Tag Archives: BBC.co.uk

Newspaper Awards announces nominees

UK regional titles will compete against nationals for this year’s electronic news site and best use of new media prizes at the 2009 Newspaper Awards, according to the full listings on HoldtheFrontPage.co.uk.

Websites for the Belfast Telegraph and Kent Messenger’s Kent Online will go head-head-head with BBC.co.uk, FT.com, Guardian.co.uk, Telegraph.co.uk and Times Online in the news site category.

Candidates for best use of new media include Exeter’s Express&Echo for Kellow’s Bootlaces, FT.com’s Alphaville and the Henley Standard website.

Also of note – the award dedicated to: ‘Most Significant Contribution to Future Newspaper Success’, for which the nominees are:

  • Cambridge News – Video content
  • Crain’s Manchester Business
  • FT Weekend – Re-design
  • Guardian & Observer – Subscriber project
  • ncjmedia – Northumberland strategy
  • ncjmedia – Rising Stars

Elsewhere the International Newspaper Award is dominated by German representatives, with the Augsburger Allgemeine, the Frankfurter Allgemeine Sonntagszeitung and the Nordkurier all nominated.

The awards are run in cooperation with Fujifilm and the Production Journal celebrating the crème de la crème in newspaper and news media production. The winners will be announced at ceremony on April 22 in London Hilton.

BBC Radio 4 Feedback looks at the BBC News blogs (audio)

When they started, the BBC didn’t know why or what it was for: Nick Robinson tried out one for the General Election in 2001.

Now Robert Peston is getting a half million hits per day.

Here Louise Adamson from Radio 4’s Feedback programme looks at the role of the BBC’s News blogs.

The BBC journalists interviewed stress that the BBC voice has to be considered, and that blogs still go through careful checks.

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BBC enjoys bumper web traffic as banks’ fortunes slide

It might be doom and gloom for Lehman Brothers staff, but at least someone’s gaining from it… Business news sites are reporting excellent traffic over the last few days – not least of all, the Beeb.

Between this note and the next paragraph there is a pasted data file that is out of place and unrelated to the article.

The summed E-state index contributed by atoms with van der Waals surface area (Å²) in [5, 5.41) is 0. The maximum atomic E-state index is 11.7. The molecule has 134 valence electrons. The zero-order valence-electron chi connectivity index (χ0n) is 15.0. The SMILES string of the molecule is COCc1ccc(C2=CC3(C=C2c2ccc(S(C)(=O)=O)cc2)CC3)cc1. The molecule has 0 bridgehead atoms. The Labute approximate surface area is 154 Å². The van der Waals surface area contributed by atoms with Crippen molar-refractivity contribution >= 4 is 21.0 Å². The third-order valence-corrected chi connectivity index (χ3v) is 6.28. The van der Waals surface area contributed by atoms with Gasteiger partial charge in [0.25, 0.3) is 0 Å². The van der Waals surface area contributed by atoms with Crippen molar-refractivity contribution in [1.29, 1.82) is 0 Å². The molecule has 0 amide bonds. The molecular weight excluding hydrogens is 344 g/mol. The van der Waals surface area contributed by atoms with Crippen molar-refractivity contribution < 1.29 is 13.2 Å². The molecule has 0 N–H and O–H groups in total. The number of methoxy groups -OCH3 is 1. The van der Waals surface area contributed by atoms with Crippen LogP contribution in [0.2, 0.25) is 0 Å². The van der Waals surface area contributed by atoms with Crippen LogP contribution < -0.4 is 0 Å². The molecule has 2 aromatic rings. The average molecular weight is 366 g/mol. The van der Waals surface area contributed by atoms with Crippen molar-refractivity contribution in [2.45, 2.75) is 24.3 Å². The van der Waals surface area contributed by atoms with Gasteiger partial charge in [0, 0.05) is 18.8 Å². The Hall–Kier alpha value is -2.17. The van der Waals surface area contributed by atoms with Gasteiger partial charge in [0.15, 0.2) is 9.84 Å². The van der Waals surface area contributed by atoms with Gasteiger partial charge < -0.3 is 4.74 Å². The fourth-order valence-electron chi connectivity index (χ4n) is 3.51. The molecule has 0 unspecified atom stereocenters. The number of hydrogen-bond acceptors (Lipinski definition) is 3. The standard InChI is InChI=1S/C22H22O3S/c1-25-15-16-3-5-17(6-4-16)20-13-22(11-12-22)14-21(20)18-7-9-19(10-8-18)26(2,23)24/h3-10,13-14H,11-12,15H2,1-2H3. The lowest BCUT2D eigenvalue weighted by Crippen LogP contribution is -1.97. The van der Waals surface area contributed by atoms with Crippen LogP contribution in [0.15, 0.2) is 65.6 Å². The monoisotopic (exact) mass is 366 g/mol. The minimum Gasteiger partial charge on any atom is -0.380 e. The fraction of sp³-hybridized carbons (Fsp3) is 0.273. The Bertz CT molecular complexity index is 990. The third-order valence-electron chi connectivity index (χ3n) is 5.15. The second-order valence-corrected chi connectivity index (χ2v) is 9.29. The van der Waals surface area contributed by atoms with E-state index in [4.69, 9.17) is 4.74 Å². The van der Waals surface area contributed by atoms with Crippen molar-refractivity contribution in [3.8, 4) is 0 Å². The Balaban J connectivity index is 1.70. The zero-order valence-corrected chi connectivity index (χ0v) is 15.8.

According to an article from yesterday’s Ariel, the BBC’s in-house magazine, the bbc.co.uk story from Monday ‘Lehman Bros files for bankruptcy’ was the site’s ‘most popular story’ in its 10-year history with more than 1.7 million page views.

From Ariel:

Boom time for business online as Lehmans goes bust: records fall while Wall Street trembles

Monday saw records tumble at the BBC news website’s business section.
As financial crisis circled the globe, culminating in the closure of Lehman Brothers, the BBC’s business pages enjoyed a record reach with 2.35 million individual readers logging on, double the usual amount.

And it also set a new record for most-read story: ‘Lehman Bros files for bankruptcy’ had more than 1.7m page views, making it the most popular story in the site’s 10-year history.

All told, the section attracted 9.25m page views in a single day.
Tim Weber, the business section’s editor, praised coverage of Lehman Brothers’ demise, which he said was ‘fast, comprehensive and authoritative’.

And he told ariel online: ‘Business and economics stories have always been more popular than most people suspect, but since the start of the credit crunch a year ago our daily reach has soared by about 50%.

‘However, Monday’s meltdown of investment bank Lehman has taken things to a new level.
‘It’s the most fascinating time in my live as a business journalist, but it’s also great to see that our audiences really appreciate our output.

‘Right now, at 1530 UK time on Tuesday, we’ve already reached more than 1.45 million people – it’s bound to be another bumper day.’

BBC offers aggregation service with Topics pages

Following the review of bbc.co.uk in which the BBC Trust criticised the lack of internal navigation on the site, the Beeb has launched a beta aggregation service.

BBC Topics, which will have automatically updated pages, will cover people, countries or subjects.

“So topics uses a variety of search techniques to create feeds of the latest BBC content from news articles, programmes available to watch on iPlayer, weather forecasts, news videos, country profiles and information from the TV and radio schedules. BBC editors then add in hand-picked articles and features from around the BBC and other websites,” said Matthew McDonnell, portfolio executive, search and navigation, internet group, BBC Future Media and Technology, on the BBC Internet Blog.

The pages will present everything the BBC has on a certain topic, whether it is in or out of the news, McDonnell added.

Topics covered will be partly chosen in relation to the site’s search logs, as well as by what content is available.

Feeds to the pages from external sources are also in development, according to the blog post, which will please the Trust, who said the site should also be acting as a guide for users to outside content.